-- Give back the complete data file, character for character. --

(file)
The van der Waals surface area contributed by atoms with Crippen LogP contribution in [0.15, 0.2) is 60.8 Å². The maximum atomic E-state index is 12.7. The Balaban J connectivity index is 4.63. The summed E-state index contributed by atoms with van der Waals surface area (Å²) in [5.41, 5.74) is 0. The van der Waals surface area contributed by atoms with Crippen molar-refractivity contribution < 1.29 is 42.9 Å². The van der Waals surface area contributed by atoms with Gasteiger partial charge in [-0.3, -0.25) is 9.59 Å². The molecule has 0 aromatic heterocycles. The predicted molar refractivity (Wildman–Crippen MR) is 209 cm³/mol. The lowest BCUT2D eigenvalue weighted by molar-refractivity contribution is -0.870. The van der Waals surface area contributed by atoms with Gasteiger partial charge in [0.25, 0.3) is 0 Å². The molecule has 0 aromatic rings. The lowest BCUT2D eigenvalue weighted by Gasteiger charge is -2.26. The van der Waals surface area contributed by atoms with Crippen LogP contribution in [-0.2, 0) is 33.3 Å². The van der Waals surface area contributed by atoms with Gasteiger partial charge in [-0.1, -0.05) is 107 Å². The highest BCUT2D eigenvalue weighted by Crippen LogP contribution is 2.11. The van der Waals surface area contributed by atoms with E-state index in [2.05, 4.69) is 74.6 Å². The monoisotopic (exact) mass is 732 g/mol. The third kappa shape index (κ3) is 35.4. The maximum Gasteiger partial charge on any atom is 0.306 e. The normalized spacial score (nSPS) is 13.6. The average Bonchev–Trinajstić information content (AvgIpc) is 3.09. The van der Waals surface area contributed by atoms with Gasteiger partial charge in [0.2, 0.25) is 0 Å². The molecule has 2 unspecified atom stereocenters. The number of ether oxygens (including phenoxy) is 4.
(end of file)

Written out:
The van der Waals surface area contributed by atoms with Crippen LogP contribution in [0.15, 0.2) is 60.8 Å². The maximum atomic E-state index is 12.7. The Balaban J connectivity index is 4.63. The summed E-state index contributed by atoms with van der Waals surface area (Å²) in [5.41, 5.74) is 0. The van der Waals surface area contributed by atoms with Crippen molar-refractivity contribution < 1.29 is 42.9 Å². The van der Waals surface area contributed by atoms with Gasteiger partial charge in [-0.3, -0.25) is 9.59 Å². The molecule has 0 aromatic heterocycles. The predicted molar refractivity (Wildman–Crippen MR) is 209 cm³/mol. The lowest BCUT2D eigenvalue weighted by molar-refractivity contribution is -0.870. The van der Waals surface area contributed by atoms with Gasteiger partial charge in [0.25, 0.3) is 0 Å². The molecule has 0 aromatic rings. The lowest BCUT2D eigenvalue weighted by Gasteiger charge is -2.26. The van der Waals surface area contributed by atoms with Crippen LogP contribution in [-0.2, 0) is 33.3 Å². The van der Waals surface area contributed by atoms with Gasteiger partial charge in [-0.1, -0.05) is 107 Å². The highest BCUT2D eigenvalue weighted by Crippen LogP contribution is 2.11. The van der Waals surface area contributed by atoms with E-state index in [2.05, 4.69) is 74.6 Å². The monoisotopic (exact) mass is 732 g/mol. The third kappa shape index (κ3) is 35.4. The maximum Gasteiger partial charge on any atom is 0.306 e. The normalized spacial score (nSPS) is 13.6. The average Bonchev–Trinajstić information content (AvgIpc) is 3.09. The van der Waals surface area contributed by atoms with Gasteiger partial charge in [0.2, 0.25) is 0 Å². The molecule has 2 unspecified atom stereocenters. The number of ether oxygens (including phenoxy) is 4.